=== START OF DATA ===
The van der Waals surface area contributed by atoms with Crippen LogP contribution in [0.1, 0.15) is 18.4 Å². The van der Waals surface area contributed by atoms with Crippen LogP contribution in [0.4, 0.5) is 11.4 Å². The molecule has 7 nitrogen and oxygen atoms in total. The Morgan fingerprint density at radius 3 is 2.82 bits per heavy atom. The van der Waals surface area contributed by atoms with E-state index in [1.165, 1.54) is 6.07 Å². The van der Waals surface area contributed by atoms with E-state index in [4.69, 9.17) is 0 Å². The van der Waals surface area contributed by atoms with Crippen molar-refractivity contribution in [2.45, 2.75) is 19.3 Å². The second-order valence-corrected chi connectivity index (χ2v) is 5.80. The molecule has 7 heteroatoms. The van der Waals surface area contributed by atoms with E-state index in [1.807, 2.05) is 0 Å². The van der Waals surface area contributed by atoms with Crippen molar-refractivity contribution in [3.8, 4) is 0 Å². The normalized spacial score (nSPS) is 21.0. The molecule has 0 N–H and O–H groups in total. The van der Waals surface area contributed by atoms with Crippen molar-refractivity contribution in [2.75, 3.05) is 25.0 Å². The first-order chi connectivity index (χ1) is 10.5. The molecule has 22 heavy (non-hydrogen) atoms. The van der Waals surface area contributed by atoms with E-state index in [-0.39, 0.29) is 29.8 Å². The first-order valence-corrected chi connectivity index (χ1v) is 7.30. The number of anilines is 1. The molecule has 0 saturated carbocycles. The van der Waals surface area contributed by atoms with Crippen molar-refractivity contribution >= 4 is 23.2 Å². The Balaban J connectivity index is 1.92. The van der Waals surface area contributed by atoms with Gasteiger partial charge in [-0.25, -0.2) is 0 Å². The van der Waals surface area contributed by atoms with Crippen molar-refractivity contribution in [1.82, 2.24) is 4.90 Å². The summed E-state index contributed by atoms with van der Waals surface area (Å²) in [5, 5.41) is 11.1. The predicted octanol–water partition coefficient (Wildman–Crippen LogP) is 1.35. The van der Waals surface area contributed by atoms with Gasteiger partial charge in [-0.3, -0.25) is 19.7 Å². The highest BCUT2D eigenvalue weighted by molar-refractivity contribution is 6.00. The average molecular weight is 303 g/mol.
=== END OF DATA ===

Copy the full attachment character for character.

The van der Waals surface area contributed by atoms with Crippen LogP contribution in [0.1, 0.15) is 18.4 Å². The van der Waals surface area contributed by atoms with Crippen LogP contribution in [0.4, 0.5) is 11.4 Å². The molecule has 7 nitrogen and oxygen atoms in total. The Morgan fingerprint density at radius 3 is 2.82 bits per heavy atom. The van der Waals surface area contributed by atoms with E-state index in [1.165, 1.54) is 6.07 Å². The van der Waals surface area contributed by atoms with E-state index in [4.69, 9.17) is 0 Å². The van der Waals surface area contributed by atoms with Crippen molar-refractivity contribution in [2.45, 2.75) is 19.3 Å². The second-order valence-corrected chi connectivity index (χ2v) is 5.80. The molecule has 7 heteroatoms. The van der Waals surface area contributed by atoms with E-state index in [1.807, 2.05) is 0 Å². The van der Waals surface area contributed by atoms with Crippen molar-refractivity contribution in [3.8, 4) is 0 Å². The normalized spacial score (nSPS) is 21.0. The molecule has 0 N–H and O–H groups in total. The van der Waals surface area contributed by atoms with Crippen molar-refractivity contribution in [2.75, 3.05) is 25.0 Å². The first-order chi connectivity index (χ1) is 10.5. The molecule has 22 heavy (non-hydrogen) atoms. The van der Waals surface area contributed by atoms with E-state index in [-0.39, 0.29) is 29.8 Å². The first-order valence-corrected chi connectivity index (χ1v) is 7.30. The number of anilines is 1. The molecule has 0 saturated carbocycles. The van der Waals surface area contributed by atoms with Crippen molar-refractivity contribution >= 4 is 23.2 Å². The Balaban J connectivity index is 1.92. The van der Waals surface area contributed by atoms with Gasteiger partial charge in [-0.25, -0.2) is 0 Å². The van der Waals surface area contributed by atoms with Crippen molar-refractivity contribution in [1.82, 2.24) is 4.90 Å². The summed E-state index contributed by atoms with van der Waals surface area (Å²) in [5, 5.41) is 11.1. The predicted octanol–water partition coefficient (Wildman–Crippen LogP) is 1.35. The van der Waals surface area contributed by atoms with Gasteiger partial charge in [-0.3, -0.25) is 19.7 Å². The highest BCUT2D eigenvalue weighted by molar-refractivity contribution is 6.00. The average molecular weight is 303 g/mol.